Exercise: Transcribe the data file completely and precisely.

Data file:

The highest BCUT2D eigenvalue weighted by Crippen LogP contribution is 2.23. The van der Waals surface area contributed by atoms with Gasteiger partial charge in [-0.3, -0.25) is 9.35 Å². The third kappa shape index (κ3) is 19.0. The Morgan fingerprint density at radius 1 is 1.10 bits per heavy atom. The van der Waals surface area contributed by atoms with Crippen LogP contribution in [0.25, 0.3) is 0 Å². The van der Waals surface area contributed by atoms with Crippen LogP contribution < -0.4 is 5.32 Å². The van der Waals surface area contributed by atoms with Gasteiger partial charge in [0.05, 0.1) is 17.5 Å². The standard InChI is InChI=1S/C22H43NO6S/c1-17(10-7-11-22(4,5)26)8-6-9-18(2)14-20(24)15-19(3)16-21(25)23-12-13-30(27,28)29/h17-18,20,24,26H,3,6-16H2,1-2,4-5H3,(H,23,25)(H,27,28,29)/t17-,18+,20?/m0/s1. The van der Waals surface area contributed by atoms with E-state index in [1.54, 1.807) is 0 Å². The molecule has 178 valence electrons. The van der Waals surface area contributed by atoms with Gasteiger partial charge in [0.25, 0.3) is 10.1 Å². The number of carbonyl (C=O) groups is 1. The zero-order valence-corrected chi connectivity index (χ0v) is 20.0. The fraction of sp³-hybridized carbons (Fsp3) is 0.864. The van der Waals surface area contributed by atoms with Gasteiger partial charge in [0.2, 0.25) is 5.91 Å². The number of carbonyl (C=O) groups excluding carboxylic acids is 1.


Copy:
The highest BCUT2D eigenvalue weighted by Crippen LogP contribution is 2.23. The van der Waals surface area contributed by atoms with Gasteiger partial charge in [-0.3, -0.25) is 9.35 Å². The third kappa shape index (κ3) is 19.0. The Morgan fingerprint density at radius 1 is 1.10 bits per heavy atom. The van der Waals surface area contributed by atoms with Crippen LogP contribution in [0.25, 0.3) is 0 Å². The van der Waals surface area contributed by atoms with Crippen LogP contribution < -0.4 is 5.32 Å². The van der Waals surface area contributed by atoms with Gasteiger partial charge in [0.05, 0.1) is 17.5 Å². The standard InChI is InChI=1S/C22H43NO6S/c1-17(10-7-11-22(4,5)26)8-6-9-18(2)14-20(24)15-19(3)16-21(25)23-12-13-30(27,28)29/h17-18,20,24,26H,3,6-16H2,1-2,4-5H3,(H,23,25)(H,27,28,29)/t17-,18+,20?/m0/s1. The van der Waals surface area contributed by atoms with E-state index in [1.54, 1.807) is 0 Å². The molecule has 178 valence electrons. The van der Waals surface area contributed by atoms with Gasteiger partial charge in [0.25, 0.3) is 10.1 Å². The number of carbonyl (C=O) groups is 1. The zero-order valence-corrected chi connectivity index (χ0v) is 20.0. The fraction of sp³-hybridized carbons (Fsp3) is 0.864. The van der Waals surface area contributed by atoms with Gasteiger partial charge in [0.2, 0.25) is 5.91 Å². The number of carbonyl (C=O) groups excluding carboxylic acids is 1.